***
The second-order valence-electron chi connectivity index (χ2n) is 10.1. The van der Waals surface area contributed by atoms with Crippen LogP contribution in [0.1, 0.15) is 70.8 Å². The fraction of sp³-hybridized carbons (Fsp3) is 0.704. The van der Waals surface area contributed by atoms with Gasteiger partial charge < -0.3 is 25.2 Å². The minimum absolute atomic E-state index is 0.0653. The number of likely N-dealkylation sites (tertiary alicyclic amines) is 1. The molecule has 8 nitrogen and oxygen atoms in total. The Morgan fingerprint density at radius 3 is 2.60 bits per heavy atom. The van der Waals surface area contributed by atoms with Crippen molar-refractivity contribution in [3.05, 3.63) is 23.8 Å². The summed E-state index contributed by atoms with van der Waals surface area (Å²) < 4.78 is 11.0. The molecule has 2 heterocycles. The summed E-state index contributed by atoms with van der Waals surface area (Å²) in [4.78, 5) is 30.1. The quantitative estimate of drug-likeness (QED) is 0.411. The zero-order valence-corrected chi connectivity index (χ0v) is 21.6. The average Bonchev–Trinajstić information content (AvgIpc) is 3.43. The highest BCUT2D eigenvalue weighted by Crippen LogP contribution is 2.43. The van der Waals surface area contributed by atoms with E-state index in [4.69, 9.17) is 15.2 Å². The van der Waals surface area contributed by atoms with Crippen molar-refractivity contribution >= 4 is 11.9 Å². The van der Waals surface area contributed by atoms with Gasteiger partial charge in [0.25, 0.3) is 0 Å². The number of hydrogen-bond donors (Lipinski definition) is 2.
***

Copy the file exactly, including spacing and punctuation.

The second-order valence-electron chi connectivity index (χ2n) is 10.1. The van der Waals surface area contributed by atoms with Crippen LogP contribution in [0.1, 0.15) is 70.8 Å². The fraction of sp³-hybridized carbons (Fsp3) is 0.704. The van der Waals surface area contributed by atoms with Gasteiger partial charge < -0.3 is 25.2 Å². The minimum absolute atomic E-state index is 0.0653. The number of likely N-dealkylation sites (tertiary alicyclic amines) is 1. The molecule has 8 nitrogen and oxygen atoms in total. The Morgan fingerprint density at radius 3 is 2.60 bits per heavy atom. The van der Waals surface area contributed by atoms with Crippen molar-refractivity contribution in [3.05, 3.63) is 23.8 Å². The summed E-state index contributed by atoms with van der Waals surface area (Å²) < 4.78 is 11.0. The molecule has 2 heterocycles. The summed E-state index contributed by atoms with van der Waals surface area (Å²) in [4.78, 5) is 30.1. The quantitative estimate of drug-likeness (QED) is 0.411. The zero-order valence-corrected chi connectivity index (χ0v) is 21.6. The average Bonchev–Trinajstić information content (AvgIpc) is 3.43. The highest BCUT2D eigenvalue weighted by Crippen LogP contribution is 2.43. The van der Waals surface area contributed by atoms with E-state index in [4.69, 9.17) is 15.2 Å². The van der Waals surface area contributed by atoms with Crippen molar-refractivity contribution >= 4 is 11.9 Å². The van der Waals surface area contributed by atoms with Gasteiger partial charge in [0.25, 0.3) is 0 Å². The number of hydrogen-bond donors (Lipinski definition) is 2.